Legislation to increase the fees for storing toxic coal ash at landfills in Georgia passed out of the General Assembly Wednesday.

Senate Bill 123, sponsored by Sen. William Ligon, would raise the fee for coal ash disposal from $1 per ton to $2.50 per ton, matching the fees charged for other items.

The increase is intended to discourage an influx of coal ash being transported to Georgia from power plants in surrounding states.

The bill also erases a carve-out for coal ash disposal the General Assembly passed in 2018 that charged $2.50 per ton for all kinds of waste storage except coal ash, which was set at $1.

The bill by Ligon, R-Brunswick, passed out of the Georgia Senate Wednesday after clearing the state House of Representatives earlier this week. It now heads to Gov. Brian Kemp’s desk for his signature.

Under the bill, 20% of the revenue generated by the coal ash fees would go to local governments for recycling, litter control and improvements to areas adjacent to landfills such as repairs to local roads affected by the hauling of solid waste to landfills and beautification initiatives.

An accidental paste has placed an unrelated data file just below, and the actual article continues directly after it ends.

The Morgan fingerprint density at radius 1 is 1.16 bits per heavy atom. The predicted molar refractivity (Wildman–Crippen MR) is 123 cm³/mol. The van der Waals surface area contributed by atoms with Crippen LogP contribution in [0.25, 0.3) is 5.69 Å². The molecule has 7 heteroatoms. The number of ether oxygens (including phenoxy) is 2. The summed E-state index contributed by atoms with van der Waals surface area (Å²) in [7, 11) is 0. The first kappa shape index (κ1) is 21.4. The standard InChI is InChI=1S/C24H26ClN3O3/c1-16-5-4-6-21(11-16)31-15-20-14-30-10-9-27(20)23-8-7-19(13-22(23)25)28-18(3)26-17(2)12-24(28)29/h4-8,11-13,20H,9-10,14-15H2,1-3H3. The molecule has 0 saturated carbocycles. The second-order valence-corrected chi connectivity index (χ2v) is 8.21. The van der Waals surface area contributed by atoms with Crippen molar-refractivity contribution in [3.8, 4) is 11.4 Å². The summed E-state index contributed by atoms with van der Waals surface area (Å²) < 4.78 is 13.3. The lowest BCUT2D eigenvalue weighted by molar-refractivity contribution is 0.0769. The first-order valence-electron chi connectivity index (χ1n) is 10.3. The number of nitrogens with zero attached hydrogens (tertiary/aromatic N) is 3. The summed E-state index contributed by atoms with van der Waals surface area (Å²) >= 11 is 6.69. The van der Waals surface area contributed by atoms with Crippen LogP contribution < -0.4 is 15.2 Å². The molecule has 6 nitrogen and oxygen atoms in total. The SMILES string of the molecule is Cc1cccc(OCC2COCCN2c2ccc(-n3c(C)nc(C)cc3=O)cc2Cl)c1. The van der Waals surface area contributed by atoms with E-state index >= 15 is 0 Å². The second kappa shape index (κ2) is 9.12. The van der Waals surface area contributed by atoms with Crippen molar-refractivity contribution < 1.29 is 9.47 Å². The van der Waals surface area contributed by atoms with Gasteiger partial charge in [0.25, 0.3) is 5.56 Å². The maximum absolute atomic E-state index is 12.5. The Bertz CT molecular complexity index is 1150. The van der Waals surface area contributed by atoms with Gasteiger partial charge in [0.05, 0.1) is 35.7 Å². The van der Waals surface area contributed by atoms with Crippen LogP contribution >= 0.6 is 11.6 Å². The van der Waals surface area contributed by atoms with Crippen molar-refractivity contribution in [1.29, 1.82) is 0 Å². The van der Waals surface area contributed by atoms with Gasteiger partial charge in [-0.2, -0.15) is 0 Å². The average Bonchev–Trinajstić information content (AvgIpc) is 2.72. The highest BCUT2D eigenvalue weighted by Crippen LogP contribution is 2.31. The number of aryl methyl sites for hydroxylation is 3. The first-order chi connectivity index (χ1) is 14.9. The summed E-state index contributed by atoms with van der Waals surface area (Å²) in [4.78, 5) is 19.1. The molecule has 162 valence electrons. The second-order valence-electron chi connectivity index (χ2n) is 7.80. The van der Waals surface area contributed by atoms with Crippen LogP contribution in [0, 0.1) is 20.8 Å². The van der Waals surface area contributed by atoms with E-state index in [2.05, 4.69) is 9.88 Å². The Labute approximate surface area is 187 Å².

Any contracts effective on Sept. 1, 2020, between landfills and local governments where the dumps are located would not have to adopt the lower fee for coal ash unless the contract was renewed, amended or otherwise changed.

The bill stemmed from concerns by local environmentalists that the lower disposal fee could spur out-of-state power companies to send Georgia massive amounts of coal ash.

The ash, which is the byproduct of burning coal at power plants to generate electricity, can contain compounds causing cancer after long exposure.

Five landfills in Georgia have taken in millions of tons of coal ash since 2017, much of it originating from power plants in Florida and North Carolina, according to state Environmental Protection Division records.

Environmentalists’ concerns come as the state’s top energy producer, Georgia Power, is moving away from storing coal ash in liquid ponds and instead disposing of it in dry landfills. The company has previously touted the economic benefits of recycling coal ash into materials like concrete.

Lawmakers do not appear likely to pass any legislation this year requiring Georgia Power to install impervious lining around every site where coal ash is stored, including ash ponds set for permanent closure in the coming years.

Georgia Power is in the process of closing all 29 of the large pond areas that store coal ash. But environmentalists worry some ash ponds will be sealed in place forever without any protective lining, creating the potential for groundwater contamination.

The power company has insisted its plans for closing the ponds should keep liquid ash from leaching into the groundwater surrounding coal plants.